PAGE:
California’s AB 32 — the Global Warming Solutions Act — is the biggest and best thing going on the domestic climate change front. The bill is sweeping in its application and the agency charged with implementing the Act, the California Air Resources Board, has moved aggressively to chart out the path the state will need to follow to cut emissions to 1990 levels by 2020. But the state still faces significant obstacles to actually achieving those reductions. And the obstacles come from groups who are otherwise sympathetic to the overarching purpose of AB 32: labor unions, environmental justice groups and mainstream environmentalists. Here are three recent examples:
1) The State Building and Trade Council of California has used state and federal environmental laws — the Endangered Species Act and the California Environmental Quality Act — to challenge numerous projects to create renewable energy supplies, as outlined by the LA Times here. The council, acting under the name California Unions for Reliable Energy (CURE), has allegedly used environmental statutes to leverage contracts for its members by filing lawsuits and using the state’s administrative approval process to delay project approval and then dropping its challenges once it secures contracts. The result is that renewable energy projects are taking longer to get up and running, making the state’s renewable energy goals — 33 percent renewable energy by 2020 — harder and more expensive to meet.
2) Numerous environmental groups won a lawsuit last week blocking the U.S. Department of Energy’s plan to establish national transmission corridors for electricity, including one that would cover parts of Southern California. The DOE used authority provided under the 2005 Energy Policy Act to designate transmission corridors that would be eligible for expedited permit review. The Ninth Circuit found that the DOE made these designations without conducting legally required environmental reviews and without properly consulting the affected states. The transmission corridor in the southwest would cut through Joshua Tree National Park and the Sonoran Desert National Monument and three million acres of wildlife refuges (the Piedmont Environmental Council has a map of the corridor here). Many of the areas covered by the transmission corridor are also prime targets for renewable energy development and transmission lines are necessary to bring renewable energy to more populated areas. The lack of transmission lines is a major obstacle, again, to the state meeting its 33 percent renewable energy goal.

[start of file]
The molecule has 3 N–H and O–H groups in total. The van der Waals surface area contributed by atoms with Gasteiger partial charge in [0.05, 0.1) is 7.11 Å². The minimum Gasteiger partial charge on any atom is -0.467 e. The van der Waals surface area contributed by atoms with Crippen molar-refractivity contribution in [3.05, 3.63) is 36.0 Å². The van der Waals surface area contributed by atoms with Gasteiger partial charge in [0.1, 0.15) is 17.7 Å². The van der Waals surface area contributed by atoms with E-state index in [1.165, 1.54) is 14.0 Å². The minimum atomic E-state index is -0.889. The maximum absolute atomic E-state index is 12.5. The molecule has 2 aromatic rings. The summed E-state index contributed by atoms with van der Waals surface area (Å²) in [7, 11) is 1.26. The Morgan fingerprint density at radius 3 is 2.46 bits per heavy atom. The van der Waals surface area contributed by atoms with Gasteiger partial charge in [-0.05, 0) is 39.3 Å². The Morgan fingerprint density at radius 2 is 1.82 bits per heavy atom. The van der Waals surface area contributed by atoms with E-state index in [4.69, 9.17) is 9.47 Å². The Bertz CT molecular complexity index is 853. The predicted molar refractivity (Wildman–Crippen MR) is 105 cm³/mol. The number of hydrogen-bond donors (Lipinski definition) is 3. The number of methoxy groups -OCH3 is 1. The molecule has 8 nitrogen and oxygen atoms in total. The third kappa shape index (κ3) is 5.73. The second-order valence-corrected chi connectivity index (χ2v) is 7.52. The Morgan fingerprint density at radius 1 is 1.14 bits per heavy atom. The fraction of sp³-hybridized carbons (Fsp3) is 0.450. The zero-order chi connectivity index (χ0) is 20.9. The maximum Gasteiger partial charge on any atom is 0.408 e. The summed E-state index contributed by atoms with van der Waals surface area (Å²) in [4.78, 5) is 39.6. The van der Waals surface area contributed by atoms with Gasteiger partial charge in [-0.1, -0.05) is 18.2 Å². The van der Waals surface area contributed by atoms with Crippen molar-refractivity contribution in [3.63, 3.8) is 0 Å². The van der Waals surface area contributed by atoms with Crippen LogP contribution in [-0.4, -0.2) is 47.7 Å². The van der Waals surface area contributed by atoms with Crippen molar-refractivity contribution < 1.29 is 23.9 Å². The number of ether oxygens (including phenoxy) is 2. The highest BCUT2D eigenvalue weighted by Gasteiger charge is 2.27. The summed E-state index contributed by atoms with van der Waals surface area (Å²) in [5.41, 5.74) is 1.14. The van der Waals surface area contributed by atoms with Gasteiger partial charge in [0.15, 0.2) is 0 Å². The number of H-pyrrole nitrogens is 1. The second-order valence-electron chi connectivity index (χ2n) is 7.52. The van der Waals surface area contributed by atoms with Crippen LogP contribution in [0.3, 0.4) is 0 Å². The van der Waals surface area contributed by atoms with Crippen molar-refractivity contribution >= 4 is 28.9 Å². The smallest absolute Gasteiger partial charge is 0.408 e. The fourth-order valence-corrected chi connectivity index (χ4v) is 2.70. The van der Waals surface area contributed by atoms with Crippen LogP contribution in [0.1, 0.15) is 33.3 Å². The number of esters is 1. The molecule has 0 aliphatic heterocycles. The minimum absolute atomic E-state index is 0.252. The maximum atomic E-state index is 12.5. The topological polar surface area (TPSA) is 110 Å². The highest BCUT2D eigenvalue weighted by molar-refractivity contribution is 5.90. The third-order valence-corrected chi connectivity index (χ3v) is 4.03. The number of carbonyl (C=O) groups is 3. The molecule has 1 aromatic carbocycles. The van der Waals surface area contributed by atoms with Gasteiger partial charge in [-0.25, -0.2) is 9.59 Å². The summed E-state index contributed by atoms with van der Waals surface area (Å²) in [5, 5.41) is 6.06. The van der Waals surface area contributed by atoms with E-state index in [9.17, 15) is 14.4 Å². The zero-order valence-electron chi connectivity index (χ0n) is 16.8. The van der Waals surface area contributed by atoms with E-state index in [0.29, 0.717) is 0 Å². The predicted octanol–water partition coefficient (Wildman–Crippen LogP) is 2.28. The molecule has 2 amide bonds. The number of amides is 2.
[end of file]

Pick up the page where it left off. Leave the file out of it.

3) As detailed here and here, environmental justice groups won a partial victory last week — at least temporarily — when a superior court judge issued a tentative decision holding that the Air Resources Board violated the California Environmental Quality Act in approving the overall plan (called the scoping plan) that sets forth how the state will meet its AB 32 goals. The ruling, if it stands, may slow down the board’s implementation efforts until the state can satisfy its legal obligations under CEQA.
I highlight each of the obstacles above not because the disputes necessarily lack merit. The DOE decision to ignore mandated environmental review processes, for example, is highly problematic — a transmission corridor cutting through environmentally sensitive and important areas that are home to sensitive habit and endangered species has obvious environmental impacts that need evaluation under federal statutes. But the cases also highlight how difficult the transition to a low carbon economy will be. Passing a bill is an obvious first start. But implementing and enforcing it may be even harder.